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Ævar Arnfjörð Bjarmason > MooseX-Attribute-TypeConstraint-CustomizeFatal-0.01 > MooseX::Attribute::TypeConstraint::CustomizeFatal



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Module Version: 0.01   Source   Latest Release: MooseX-Attribute-TypeConstraint-CustomizeFatal-0.03


MooseX::Attribute::TypeConstraint::CustomizeFatal - Control how failed type constraint checks are handled


    package Class;
    use Moose;
    use MooseX::Types::Moose ':all';
    use MooseX::Attribute::TypeConstraint::CustomizeFatal;

    my %attributes = (
        a => "warning",
        b => "default",
        c => "default_no_warning",
        d => "error",

    while (my ($attribute, $on_typeconstraint_failure) = each %attributes) {
        has $attribute => (
            is                        => 'ro',
            isa                       => Int,
            default                   => 12345,

            traits                    => ['TypeConstraint::CustomizeFatal'],
            on_typeconstraint_failure => $on_typeconstraint_failure,

    package main;

        a => "foo", # will be "foo" but will warn
        b => "foo", # will be 12345 but will warn
        c => "foo", # will be 12345 but won't warn
        # d => "foo", # will die, just like Moose does by default


By default Moose will just die if you give an attribute a typeconstraint that fails. This trait allows you to customize that behavior to make failures either issue an error like Moose does by default (this is the default), a warning and keep the invalid value, or falling back to the default value either silently or with a warning.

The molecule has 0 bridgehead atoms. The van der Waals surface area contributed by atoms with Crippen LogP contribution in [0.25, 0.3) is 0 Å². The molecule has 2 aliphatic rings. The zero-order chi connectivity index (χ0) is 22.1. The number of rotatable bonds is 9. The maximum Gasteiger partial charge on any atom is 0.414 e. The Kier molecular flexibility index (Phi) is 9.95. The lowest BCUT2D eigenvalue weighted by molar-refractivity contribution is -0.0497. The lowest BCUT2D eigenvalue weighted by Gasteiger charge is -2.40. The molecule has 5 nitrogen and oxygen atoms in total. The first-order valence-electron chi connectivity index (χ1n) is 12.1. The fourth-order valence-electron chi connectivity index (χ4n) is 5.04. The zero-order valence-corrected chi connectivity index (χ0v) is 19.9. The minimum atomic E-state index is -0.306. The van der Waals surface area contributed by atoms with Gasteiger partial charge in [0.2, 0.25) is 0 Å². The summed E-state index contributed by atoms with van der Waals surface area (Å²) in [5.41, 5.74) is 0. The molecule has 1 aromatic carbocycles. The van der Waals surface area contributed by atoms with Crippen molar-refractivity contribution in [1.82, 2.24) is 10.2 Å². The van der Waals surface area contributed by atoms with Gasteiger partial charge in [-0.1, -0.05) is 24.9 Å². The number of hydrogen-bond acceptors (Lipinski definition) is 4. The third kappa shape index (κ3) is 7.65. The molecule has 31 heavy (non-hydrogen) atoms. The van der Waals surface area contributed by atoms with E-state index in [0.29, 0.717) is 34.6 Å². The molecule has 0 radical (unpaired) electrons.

A lot of our existing validation code just warns on or ignores invalid values, whereas Moose will die on invalid values.

This makes converting a lot of code inconvenient, particularly code that has values that are supplied directly by the user, usually we don't want the whole process to die if we have some invalid parameter.

We're dealing with these in some cases by wrapping a Moose constructor in try/catch, but that only allows us to either construct an object or not, this trait gives us a much more finely grained control over this not an attribute level.

Now you can define on an attribute level what should be done with invalid values, we can either throw an error (the default), warn and keep the invalid value, fall back on the default either with a warning or without one.

This makes it easy to write user facing code that dispatches directly to a Moose class. If the user provides us with correct values: great! If he doesn't we can just ignore the provided value, replace it with a default, and move on.

In other cases you might want to spew warnings when you start getting unexpected values, but you don't want to die and return an error to the user just because some minor subsystem rendering the page is getting a value it didn't expect.


This module was originally developed at and for With approval from, this module was generalized and put on CPAN, for which the authors would like to express their gratitude.


Ævar Arnfjörð Bjarmason <>

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